Size and Mechanics
Kirby was reportedly 6’4”, 210 pounds when drafted in 2019, which Scott Hunter described at the time as a “lean, wiry build.” Per the Tacoma News Tribune, Kirby had dropped 20-25 pounds in an attempt to be “more lean and cut” before focusing on putting more healthy weight back on. Kirby reported feeling “more loose on the mound” and that “being more lean I think helps with recovery for sure,” in regards to his arm between outings. Prospects Live described Kirby as having a “QB frame.”
Kirby does a great job repeating his arm action time and again and is able to deliver all four of his pitches in this manner. This is evident in this game action video, going back to 2019 during his time at Elon. (Note: Kirby had the audacity to walk a season-high two batters in this link.)
George Kirby: “Just having guys like (Kendall) Graveman or (Marco) Gonzales watching your pen, and just having the feedback they can provide, for me that was pretty helpful. And just watching them go about their business, too, was good to see. You get to see their work ethic and then just try to follow that.” (Tacoma News Tribune)
Scott Hunter, Director of Amateur Scouting, in regards to pitching in relief in Cape League: “(Kirby) loved it. He’s more of a starter, but he did say he went in there and it gave him even more confidence just being able to get in there with games on the line and go right after some of the better hitters in the SEC and ACC. It’s something that was a growth moment for him.” (Tacoma News Tribune)
Jerry Dipoto, General Manager, on Kirby’s control: “It’s bearing out. He doesn’t let you get into a hitter’s count. … He gets a ton of ground balls.” (Times-News)
Dipoto, regarding Kirby’s 2019 three-inning appearances: “It was the intention for them all to be one and two innings,” Dipoto said. “But he has been so efficient. Just how efficient he has been in his innings.” (Times-News)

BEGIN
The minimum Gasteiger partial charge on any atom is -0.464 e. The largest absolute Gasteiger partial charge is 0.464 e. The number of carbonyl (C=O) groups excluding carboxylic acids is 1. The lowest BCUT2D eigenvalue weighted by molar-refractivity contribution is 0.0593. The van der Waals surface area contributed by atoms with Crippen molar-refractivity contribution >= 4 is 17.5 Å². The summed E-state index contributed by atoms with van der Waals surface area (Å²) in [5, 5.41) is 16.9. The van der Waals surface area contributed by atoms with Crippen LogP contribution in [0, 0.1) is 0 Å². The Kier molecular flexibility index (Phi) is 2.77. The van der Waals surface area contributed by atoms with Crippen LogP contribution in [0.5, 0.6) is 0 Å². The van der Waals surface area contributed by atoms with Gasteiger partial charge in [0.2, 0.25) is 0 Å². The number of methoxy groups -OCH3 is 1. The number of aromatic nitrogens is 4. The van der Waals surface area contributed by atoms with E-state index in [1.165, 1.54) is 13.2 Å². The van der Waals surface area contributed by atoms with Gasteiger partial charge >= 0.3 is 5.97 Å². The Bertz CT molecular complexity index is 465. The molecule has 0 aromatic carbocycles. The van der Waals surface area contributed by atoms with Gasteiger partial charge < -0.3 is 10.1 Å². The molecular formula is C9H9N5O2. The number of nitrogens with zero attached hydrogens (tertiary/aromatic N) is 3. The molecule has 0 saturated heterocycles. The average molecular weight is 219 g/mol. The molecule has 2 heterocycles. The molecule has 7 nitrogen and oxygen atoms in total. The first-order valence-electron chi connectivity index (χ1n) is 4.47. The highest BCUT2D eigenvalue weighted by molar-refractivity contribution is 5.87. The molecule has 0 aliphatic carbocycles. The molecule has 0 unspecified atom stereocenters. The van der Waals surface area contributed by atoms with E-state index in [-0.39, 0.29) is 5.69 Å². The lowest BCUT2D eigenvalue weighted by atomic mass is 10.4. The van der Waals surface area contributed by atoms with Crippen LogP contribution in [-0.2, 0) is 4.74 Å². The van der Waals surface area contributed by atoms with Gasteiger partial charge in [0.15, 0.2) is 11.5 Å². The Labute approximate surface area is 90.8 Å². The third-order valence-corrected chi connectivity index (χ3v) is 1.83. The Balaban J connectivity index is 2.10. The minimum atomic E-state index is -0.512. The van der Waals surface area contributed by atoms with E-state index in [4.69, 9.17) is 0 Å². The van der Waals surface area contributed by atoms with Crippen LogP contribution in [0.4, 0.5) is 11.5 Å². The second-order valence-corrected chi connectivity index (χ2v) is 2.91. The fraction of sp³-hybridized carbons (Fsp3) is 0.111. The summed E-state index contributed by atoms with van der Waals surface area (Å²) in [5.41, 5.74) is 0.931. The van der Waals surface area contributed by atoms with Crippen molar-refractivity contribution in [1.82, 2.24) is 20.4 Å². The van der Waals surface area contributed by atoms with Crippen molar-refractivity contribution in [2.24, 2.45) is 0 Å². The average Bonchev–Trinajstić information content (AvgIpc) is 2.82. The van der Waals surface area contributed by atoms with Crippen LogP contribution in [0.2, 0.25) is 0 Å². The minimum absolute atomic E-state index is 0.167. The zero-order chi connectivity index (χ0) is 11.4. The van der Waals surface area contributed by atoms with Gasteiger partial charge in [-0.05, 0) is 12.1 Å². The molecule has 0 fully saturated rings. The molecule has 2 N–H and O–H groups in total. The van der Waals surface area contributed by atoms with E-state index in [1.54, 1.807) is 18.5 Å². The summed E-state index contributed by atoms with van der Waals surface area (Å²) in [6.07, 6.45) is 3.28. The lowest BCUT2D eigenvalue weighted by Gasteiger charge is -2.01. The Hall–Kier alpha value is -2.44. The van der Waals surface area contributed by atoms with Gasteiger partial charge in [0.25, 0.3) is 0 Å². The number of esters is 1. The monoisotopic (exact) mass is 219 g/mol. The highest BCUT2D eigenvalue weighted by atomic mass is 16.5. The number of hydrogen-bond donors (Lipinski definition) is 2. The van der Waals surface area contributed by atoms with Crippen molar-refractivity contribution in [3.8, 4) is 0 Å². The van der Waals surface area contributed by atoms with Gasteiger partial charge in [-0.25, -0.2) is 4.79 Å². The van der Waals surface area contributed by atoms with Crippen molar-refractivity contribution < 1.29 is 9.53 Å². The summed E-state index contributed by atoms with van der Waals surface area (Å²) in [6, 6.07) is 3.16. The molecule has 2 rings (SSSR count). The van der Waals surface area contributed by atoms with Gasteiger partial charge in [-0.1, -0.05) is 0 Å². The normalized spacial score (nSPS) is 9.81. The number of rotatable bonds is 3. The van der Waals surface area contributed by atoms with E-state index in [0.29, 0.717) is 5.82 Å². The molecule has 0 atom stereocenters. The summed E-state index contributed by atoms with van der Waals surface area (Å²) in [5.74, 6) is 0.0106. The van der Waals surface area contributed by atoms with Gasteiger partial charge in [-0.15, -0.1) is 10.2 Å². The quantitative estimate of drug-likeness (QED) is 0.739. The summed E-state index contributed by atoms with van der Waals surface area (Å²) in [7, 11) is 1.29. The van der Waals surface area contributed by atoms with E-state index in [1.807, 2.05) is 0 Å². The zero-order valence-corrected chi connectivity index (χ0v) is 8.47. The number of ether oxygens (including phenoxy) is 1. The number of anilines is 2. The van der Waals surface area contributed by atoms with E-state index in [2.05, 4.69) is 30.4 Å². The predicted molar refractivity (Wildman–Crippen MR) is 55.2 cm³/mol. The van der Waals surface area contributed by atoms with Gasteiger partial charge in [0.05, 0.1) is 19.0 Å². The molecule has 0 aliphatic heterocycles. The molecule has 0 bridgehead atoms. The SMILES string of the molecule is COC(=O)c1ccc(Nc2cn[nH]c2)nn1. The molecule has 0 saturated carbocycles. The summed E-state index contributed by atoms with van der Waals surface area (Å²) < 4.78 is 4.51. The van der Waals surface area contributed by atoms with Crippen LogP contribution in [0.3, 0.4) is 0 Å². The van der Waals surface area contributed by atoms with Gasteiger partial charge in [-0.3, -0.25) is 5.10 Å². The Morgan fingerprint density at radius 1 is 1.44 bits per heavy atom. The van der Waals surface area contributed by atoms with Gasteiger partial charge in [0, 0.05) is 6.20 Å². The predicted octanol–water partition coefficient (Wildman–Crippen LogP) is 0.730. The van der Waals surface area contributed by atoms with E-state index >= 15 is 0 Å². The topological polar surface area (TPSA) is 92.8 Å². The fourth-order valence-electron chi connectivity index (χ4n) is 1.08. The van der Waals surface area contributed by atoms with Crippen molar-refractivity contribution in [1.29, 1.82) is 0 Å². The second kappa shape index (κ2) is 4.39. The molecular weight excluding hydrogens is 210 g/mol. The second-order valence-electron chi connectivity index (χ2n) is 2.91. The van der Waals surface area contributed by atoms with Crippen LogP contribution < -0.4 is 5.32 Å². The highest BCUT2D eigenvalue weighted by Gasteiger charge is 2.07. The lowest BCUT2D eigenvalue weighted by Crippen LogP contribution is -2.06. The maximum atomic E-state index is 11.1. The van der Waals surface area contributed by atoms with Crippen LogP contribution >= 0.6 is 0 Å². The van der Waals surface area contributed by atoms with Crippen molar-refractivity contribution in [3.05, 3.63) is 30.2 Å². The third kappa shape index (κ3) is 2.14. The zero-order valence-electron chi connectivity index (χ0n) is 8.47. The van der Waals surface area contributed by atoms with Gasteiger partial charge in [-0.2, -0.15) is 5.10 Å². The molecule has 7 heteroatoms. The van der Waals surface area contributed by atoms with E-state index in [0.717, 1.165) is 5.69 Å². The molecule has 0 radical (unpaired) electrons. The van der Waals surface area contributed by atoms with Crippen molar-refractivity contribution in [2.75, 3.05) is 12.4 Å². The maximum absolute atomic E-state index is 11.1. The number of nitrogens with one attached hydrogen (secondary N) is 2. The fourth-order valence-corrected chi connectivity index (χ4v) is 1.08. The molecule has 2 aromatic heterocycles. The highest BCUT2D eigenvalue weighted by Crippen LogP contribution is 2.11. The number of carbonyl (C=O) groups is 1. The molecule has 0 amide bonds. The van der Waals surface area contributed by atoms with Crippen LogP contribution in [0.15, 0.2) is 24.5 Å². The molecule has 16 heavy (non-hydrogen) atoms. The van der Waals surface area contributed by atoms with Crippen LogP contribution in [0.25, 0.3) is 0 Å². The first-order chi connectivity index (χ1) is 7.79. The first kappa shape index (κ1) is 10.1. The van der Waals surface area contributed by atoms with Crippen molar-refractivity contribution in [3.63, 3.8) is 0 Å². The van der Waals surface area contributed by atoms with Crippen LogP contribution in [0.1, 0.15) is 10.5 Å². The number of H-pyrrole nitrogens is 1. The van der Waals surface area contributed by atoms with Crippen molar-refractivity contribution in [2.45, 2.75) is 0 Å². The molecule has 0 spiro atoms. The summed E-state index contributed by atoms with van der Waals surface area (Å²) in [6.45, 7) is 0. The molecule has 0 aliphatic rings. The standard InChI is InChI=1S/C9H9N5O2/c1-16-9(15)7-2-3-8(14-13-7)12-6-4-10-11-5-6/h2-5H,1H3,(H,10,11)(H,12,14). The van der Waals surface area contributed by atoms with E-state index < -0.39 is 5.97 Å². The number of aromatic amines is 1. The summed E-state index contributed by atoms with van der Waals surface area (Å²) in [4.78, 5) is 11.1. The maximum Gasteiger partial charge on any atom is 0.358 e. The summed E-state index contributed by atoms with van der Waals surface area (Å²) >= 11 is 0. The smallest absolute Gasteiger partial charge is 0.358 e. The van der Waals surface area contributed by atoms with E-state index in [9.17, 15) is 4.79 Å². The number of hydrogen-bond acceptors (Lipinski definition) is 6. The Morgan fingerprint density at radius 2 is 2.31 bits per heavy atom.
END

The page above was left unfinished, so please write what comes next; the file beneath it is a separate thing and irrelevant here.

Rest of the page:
In regards to prospects and younger MLB players, the terms “ceiling and floor” are brought up ad nauseam with one or the other being the positive focus. For George Kirby, it seems to me that we can focus on a little bit of both. A year ago, I considered Kirby a safe, high-floor pitcher thanks to his variety in pitch mix, above-average fastball, and ability to command all quadrants of the strike zone while reading that there was still room to add power to his projectable frame. It seems that this projection happened in 2020, and throwing in the upper half of the 90s gives Kirby a higher ceiling than we anticipated. I’m dreaming of Kirby being a #2 SP a few years down the road.
In my early years of playing dynasty baseball, it was the hard-throwing pitchers like Michael Kopech and Alex Reyes where my eyes lit up to target. After spending top draft capital on a couple of prospects who end up with Tommy John surgery and a couple of others who ended up in the bullpen, the command/control pitchers with less bullpen risk suddenly don’t look so bad. Kirby is usually showing up lower on prospect lists than his minor-league counterparts Logan Gilbert and Emerson Hancock. While I believe all three have great potential, there could be an opportunity to sneak in and trade for Kirby without needing to give up any truly elite players. If I had to pick one pitching prospect to jump into the Top 25 overall prospects a year from now, Kirby would be the pick.